As Ivanhoe advised The Globe before it published its misleading story, the company has never heard criticisms from any quarter that the treasury-bill purchase was, or could create, a conflict of interest for the government. The purchase of a treasury bill does not disqualify the purchaser from dealings with the issuing government -- either in Mongolia or anywhere else. The record is clear. Ivanhoe purchased the interest-earning treasury bill, with no favours asked, offered or given by either side. The government recently re-affirmed to Ivanhoe that the loan will be repaid, on schedule and in full, at the end of this year.

As The Globe was advised, the stability agreement, covering such matters as rates of taxation, is an entirely separate issue. The Globe's suggestion that there is something unusual or surprising about the time being taken to conclude such a complex agreement is a misrepresentation.

Ivanhoe advised The Globe before the story was published:

- Oyu Tolgoi will represent the largest investment ever made in an industrial project in Mongolia;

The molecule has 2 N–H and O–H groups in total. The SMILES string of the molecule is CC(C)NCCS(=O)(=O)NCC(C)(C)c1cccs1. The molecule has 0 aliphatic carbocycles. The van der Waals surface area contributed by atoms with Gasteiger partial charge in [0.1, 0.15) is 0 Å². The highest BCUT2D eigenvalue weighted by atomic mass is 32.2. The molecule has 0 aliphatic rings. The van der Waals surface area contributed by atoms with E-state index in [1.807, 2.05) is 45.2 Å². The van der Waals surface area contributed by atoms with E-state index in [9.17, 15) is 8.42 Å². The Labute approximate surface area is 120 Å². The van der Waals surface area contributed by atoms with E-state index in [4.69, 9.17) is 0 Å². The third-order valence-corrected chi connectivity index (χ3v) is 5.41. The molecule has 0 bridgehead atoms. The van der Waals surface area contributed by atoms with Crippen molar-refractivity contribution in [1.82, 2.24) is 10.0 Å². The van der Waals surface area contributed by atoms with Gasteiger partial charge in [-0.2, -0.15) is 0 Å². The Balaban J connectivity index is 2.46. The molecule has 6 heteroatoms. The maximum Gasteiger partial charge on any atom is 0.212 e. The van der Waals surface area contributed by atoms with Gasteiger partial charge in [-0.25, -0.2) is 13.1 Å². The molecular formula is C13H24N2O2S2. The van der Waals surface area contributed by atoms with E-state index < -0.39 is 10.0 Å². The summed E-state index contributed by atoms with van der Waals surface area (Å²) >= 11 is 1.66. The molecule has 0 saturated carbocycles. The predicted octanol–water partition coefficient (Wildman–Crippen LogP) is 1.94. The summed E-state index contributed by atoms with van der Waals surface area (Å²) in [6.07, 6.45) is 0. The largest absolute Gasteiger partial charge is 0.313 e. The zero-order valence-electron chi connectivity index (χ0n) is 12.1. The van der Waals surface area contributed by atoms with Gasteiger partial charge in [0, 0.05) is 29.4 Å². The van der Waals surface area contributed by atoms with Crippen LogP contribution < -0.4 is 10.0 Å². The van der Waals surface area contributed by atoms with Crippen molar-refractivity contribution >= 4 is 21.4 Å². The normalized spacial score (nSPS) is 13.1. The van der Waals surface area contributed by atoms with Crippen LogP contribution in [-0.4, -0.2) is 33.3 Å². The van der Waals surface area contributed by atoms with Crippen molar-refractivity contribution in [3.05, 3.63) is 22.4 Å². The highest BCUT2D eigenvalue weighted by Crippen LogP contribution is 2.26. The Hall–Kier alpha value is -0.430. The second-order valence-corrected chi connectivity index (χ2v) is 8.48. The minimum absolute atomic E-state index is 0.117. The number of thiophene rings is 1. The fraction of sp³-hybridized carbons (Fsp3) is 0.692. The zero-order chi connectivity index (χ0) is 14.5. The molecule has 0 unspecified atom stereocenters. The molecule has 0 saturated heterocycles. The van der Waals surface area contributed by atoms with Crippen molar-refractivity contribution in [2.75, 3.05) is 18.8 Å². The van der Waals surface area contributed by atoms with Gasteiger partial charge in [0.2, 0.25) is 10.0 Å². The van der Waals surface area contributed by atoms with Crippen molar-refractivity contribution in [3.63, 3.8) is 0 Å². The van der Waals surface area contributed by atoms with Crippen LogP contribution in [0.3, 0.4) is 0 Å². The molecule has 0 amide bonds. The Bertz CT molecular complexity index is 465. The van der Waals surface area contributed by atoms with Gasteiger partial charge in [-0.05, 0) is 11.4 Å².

- Oyu Tolgoi, a world-scale project, is much larger, and will be in production longer, than any mining project previously advanced in Mongolia;

- it is not unusual for stability agreements in other countries to take several months, and even years, to complete; and

- the government and Ivanhoe have recognized that the existing model form of stability agreement used in Mongolia is inadequate and that an alternative form has been drafted to reflect the scope, financial commitment and complexity of the project. The new form could serve as a template for other future large-scale development projects in Mongolia that are similar to the Oyu Tolgoi project. The agreement's terms are being negotiated within the current law and to a standard that will be acceptable to international banking and investment institutions.

The Globe's misrepresentation of Ivanhoe's sincere community support actions, taken on behalf of our hundreds of Mongolian employees, as well as our shareholders, is an unjustified cheap shot apparently to shore up the story's core of contrived controversy. The story's suggestion -- that Ivanhoe's long-term support of an orphanage, the support of the rebuilding of a South Gobi Buddhist temple razed during the Stalinist era and the creation of an infectious-disease clinic during the last year's SARS crisis are just image-grooming gestures to curry political favour in Mongolia -- is false and contemptible.

Robert M. Friedland
Chairman, Ivanhoe Mines Ltd.